By Karolina Tagaris
ATHENS (Reuters) - When an Athens taxi driver learned his passenger was the boss of an Istanbul-based company that brings Turkish TV dramas to Greece he reached for his phone, called his wife and put her through to the man sitting in the back seat.
"She had to know what happens next," Global Agency chief executive Izzet Pinto said with a laugh. "I was expecting success but not like this."
It all began when crisis-stricken Greek TV channels realised that buying the glitzy tales of forbidden love, adultery, clan loyalties and betrayal from long-standing regional rival Turkey, was cheaper than filming their own.
The action-packed dramas quickly came to dominate the ratings despite the fact that they are broadcast in Turkish with only subtitles in Greek and have gained a devoted following among a Greek populace disheartened by the country's biggest financial crisis in decades.
Local commentators even talk of a Turkish invasion, pointing to the history of enmity between the two countries who have been on brink of war on several occasions, most recently in 1996.
Relations have warmed and natural disasters in both countries have brought them closer. But Greeks know little about the daily lives of urban Turks and usually view Turkish society with a critical eye.
"What Turks didn't achieve with 400 years of military occupation they will achieve with TV occupation," one blogger wrote in reference to the rule of the former Turkish Ottoman Empire, which included modern-day Greece and collapsed at the start of the 20th century.
Panoramic views of Istanbul neighborhoods which were once home to large and vibrant Greek communities have also awakened a sense of nostalgia in Greeks for a place they refer to as "The City" or Constantinople.
"They remind me of a different era, of Greece in the 1960s when people dominated in life, not material things," said 65-year-old Eleni Katsika, a dentist. "I watch them so I don't get depressed."
So fascinated are Greeks with the shows, that groups have started organising trips to the island of Buyukada off the coast of Istanbul just to gawk at the set of one of the hit dramas, "Kismet".
"JUST LIKE US"
Between stamping passports in a packed Athens police station, a young officer keeps an eye fixed on a tiny portable TV on the edge of her desk showing repeats of the latest prime-time hit, "Ask ve Ceza" (Love and Punishment).
TV ratings for the shows in the small country of 11 million reached 40 percent in the summer, knocked off the top spot only by the occasional Champions League soccer match. Major channels ANT1 and Mega competed by showing a drama each at 9 p.m. and re-runs in the late afternoon.
"I realised hatred is manufactured by the guys at the top," said Angeliki Papathanasiou, a 21-year-old law student. "You don't see the bad enemy, you see the real Turk who falls in love, who gets hurt, who is like us," she said of the shows.
As a result, dozens of Greek fan pages on Facebook are peppered with Turkish words like "harika" (wonderful) and "guzel" (beautiful). Some Greek magazines have started giving away CDs for intensive Turkish lessons.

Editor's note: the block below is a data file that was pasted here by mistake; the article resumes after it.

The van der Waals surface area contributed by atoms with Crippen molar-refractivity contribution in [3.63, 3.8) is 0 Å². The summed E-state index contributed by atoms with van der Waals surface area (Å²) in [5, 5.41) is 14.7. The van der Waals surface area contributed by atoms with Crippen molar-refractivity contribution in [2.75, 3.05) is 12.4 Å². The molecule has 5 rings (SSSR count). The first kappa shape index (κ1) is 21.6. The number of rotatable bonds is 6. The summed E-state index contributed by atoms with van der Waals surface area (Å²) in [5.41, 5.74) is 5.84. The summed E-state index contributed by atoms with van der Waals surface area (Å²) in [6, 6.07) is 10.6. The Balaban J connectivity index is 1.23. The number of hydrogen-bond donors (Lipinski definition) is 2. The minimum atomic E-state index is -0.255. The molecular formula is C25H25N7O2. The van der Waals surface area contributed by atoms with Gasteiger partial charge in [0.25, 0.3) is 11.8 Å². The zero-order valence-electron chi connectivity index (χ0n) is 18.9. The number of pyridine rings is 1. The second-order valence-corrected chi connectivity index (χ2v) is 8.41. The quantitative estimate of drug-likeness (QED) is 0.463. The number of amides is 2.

Some Turks find the Greek success of the shows difficult to fathom despite the proximity of the two countries, which in some areas are separated by just a few miles.
"It comes as a shock to me," said Asli Tunc, a media professor at Istanbul's Bilgi University. "Greeks need a new kind of entertainment to forget about their problems and these serials seem to meet that demand for now."
They are also a trip down memory lane to days when the economy was better, traditions were cherished, shoe polishers worked every corner and the local grocery store was a point of reference.
"'Ezel' and the other series portray a lost dimension of Greek society that has been buried in recent years," novelist Nikos Heiladakis wrote in a local newspaper article about the success of one crime drama. "It awakens in today's Greek a lost identity," he wrote.
BREAKING DOWN WALLS?
In a way, the dramas are exporting Turkish culture, Global Agency's Pinto said, even to a doubtful market like Greece.
"Greeks feel closer to Turks than they did," he told Reuters. "Sometimes soft power is more important than political power."
Not everyone shares his sentiments, however.
Dozens of pages with names like "Death to Turkish series on Greek TV" or "Rehabilitation centre from Turkish series" have sprung up on Facebook by those who want one series off the air because parts of it were filmed in Turkish northern Cyprus.
"Have (the TV channels) forgotten what Greeks went through? Some things cannot be forgotten, they cannot be erased from Greek history," one post on the site read.
But for the moment their grip on the audience remains strong and Pinto, whose company distributes three of the dramas to Greek TV and more than 30 other countries, expects to export about five or six dramas to Greece a year.
Next year will see the TV release of the controversial hit-series "Muhtesem Yuzyil" (Magnificent Century), based on 16th century sultan Suleiman the Magnificent, which so far has only been released as a DVD. Magazines selling DVDs of the episodes sell out within hours.
"I've not missed a single copy," said Yiannis Panagoulis, a 40-year-old handyman. "At this rate I'm going to be speaking Turkish very soon. Who would've thought?"
(Editing by Paul Casciato)